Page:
One of the key concepts in programming is abstraction, which means ignoring unimportant details. Consider the following set of instructions:
Get two slices of bread, a jar of peanut butter, a jar of jelly, and a butter knife.
Using the butter knife, spread a thin layer of peanut butter on one side of one piece of bread.
Using the butter knife, spread a thin layer of jelly on one side of the other piece of bread.
Attach the two pieces of bread together by pressing the peanut-buttered side of the one to the jellied side of the other.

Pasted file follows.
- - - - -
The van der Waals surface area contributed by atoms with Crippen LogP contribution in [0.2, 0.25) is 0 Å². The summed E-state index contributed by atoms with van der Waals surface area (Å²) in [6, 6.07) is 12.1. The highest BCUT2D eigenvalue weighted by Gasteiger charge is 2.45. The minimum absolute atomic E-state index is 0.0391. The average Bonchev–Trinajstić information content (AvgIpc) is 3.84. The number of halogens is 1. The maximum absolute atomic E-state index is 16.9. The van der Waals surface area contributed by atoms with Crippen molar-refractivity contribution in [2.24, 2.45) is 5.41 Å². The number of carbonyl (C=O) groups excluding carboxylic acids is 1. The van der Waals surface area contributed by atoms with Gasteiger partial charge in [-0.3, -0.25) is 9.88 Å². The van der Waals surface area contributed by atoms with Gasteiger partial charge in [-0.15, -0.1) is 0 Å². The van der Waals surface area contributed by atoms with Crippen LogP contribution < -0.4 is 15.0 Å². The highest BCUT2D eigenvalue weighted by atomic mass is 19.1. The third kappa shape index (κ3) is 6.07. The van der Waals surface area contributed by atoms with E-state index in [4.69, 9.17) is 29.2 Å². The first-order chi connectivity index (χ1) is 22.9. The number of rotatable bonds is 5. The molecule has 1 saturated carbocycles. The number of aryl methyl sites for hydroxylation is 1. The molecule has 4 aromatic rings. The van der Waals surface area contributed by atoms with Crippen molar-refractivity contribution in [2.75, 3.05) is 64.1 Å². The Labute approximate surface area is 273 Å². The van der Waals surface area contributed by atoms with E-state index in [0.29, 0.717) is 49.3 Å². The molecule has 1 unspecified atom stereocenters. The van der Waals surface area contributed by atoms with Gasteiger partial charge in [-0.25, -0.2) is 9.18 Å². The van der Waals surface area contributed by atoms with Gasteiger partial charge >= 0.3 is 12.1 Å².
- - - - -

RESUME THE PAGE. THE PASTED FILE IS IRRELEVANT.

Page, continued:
Now compare those instructions with the following:
Make a peanut-butter-and-jelly sandwich.
The first set of instructions is less abstract than the second, because it contains details that would only be helpful to someone naïve in the ways of sandwich preparation. The second set of instructions abstracts away these details. Consider the following code:
print(1) print(2) print(3) print(4) print(5) print(6) print(7) print(8) print(9) print(10)
This is less abstract than the following code:
for I = 1, 10 do print(I) end
Both examples do the same thing, but the second one takes advantage of the fact that Lua knows how to count. This demonstrates one of the benefits of abstraction—there's less to type! A related benefit is that it makes code easier to understand: When you know how
for loops work, you can tell at a glance that the second example prints the numbers from 1 to 10, whereas you'd only know that for sure about the first ...